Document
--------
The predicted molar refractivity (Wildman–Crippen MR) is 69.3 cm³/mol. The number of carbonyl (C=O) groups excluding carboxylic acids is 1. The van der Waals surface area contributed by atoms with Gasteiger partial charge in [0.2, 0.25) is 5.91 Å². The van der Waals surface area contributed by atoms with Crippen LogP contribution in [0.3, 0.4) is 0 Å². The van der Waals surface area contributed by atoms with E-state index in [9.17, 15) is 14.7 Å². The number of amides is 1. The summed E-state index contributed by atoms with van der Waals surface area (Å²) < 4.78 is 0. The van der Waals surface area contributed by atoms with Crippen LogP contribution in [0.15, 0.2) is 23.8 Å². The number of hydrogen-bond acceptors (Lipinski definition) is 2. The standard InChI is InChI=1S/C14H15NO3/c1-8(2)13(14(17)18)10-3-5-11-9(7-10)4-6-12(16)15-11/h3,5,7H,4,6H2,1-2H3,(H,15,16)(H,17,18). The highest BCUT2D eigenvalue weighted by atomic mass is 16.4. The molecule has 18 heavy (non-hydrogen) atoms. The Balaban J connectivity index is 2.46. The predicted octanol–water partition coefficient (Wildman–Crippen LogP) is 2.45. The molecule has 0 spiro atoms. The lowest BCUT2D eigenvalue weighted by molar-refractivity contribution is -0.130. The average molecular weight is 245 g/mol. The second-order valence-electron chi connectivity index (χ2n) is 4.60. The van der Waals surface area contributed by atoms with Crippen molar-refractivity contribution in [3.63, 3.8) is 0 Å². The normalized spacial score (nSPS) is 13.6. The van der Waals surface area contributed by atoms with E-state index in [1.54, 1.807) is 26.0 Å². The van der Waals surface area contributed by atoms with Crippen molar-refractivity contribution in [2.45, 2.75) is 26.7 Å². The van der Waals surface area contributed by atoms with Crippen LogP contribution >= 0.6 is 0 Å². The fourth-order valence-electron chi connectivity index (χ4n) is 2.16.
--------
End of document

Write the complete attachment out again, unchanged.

The predicted molar refractivity (Wildman–Crippen MR) is 69.3 cm³/mol. The number of carbonyl (C=O) groups excluding carboxylic acids is 1. The van der Waals surface area contributed by atoms with Gasteiger partial charge in [0.2, 0.25) is 5.91 Å². The van der Waals surface area contributed by atoms with Crippen LogP contribution in [0.3, 0.4) is 0 Å². The van der Waals surface area contributed by atoms with E-state index in [9.17, 15) is 14.7 Å². The number of amides is 1. The summed E-state index contributed by atoms with van der Waals surface area (Å²) < 4.78 is 0. The van der Waals surface area contributed by atoms with Crippen LogP contribution in [0.15, 0.2) is 23.8 Å². The number of hydrogen-bond acceptors (Lipinski definition) is 2. The standard InChI is InChI=1S/C14H15NO3/c1-8(2)13(14(17)18)10-3-5-11-9(7-10)4-6-12(16)15-11/h3,5,7H,4,6H2,1-2H3,(H,15,16)(H,17,18). The highest BCUT2D eigenvalue weighted by atomic mass is 16.4. The molecule has 18 heavy (non-hydrogen) atoms. The Balaban J connectivity index is 2.46. The predicted octanol–water partition coefficient (Wildman–Crippen LogP) is 2.45. The molecule has 0 spiro atoms. The lowest BCUT2D eigenvalue weighted by molar-refractivity contribution is -0.130. The average molecular weight is 245 g/mol. The second-order valence-electron chi connectivity index (χ2n) is 4.60. The van der Waals surface area contributed by atoms with Crippen molar-refractivity contribution in [3.63, 3.8) is 0 Å². The normalized spacial score (nSPS) is 13.6. The van der Waals surface area contributed by atoms with E-state index in [1.54, 1.807) is 26.0 Å². The van der Waals surface area contributed by atoms with Crippen molar-refractivity contribution in [2.45, 2.75) is 26.7 Å². The van der Waals surface area contributed by atoms with Crippen LogP contribution >= 0.6 is 0 Å². The fourth-order valence-electron chi connectivity index (χ4n) is 2.16.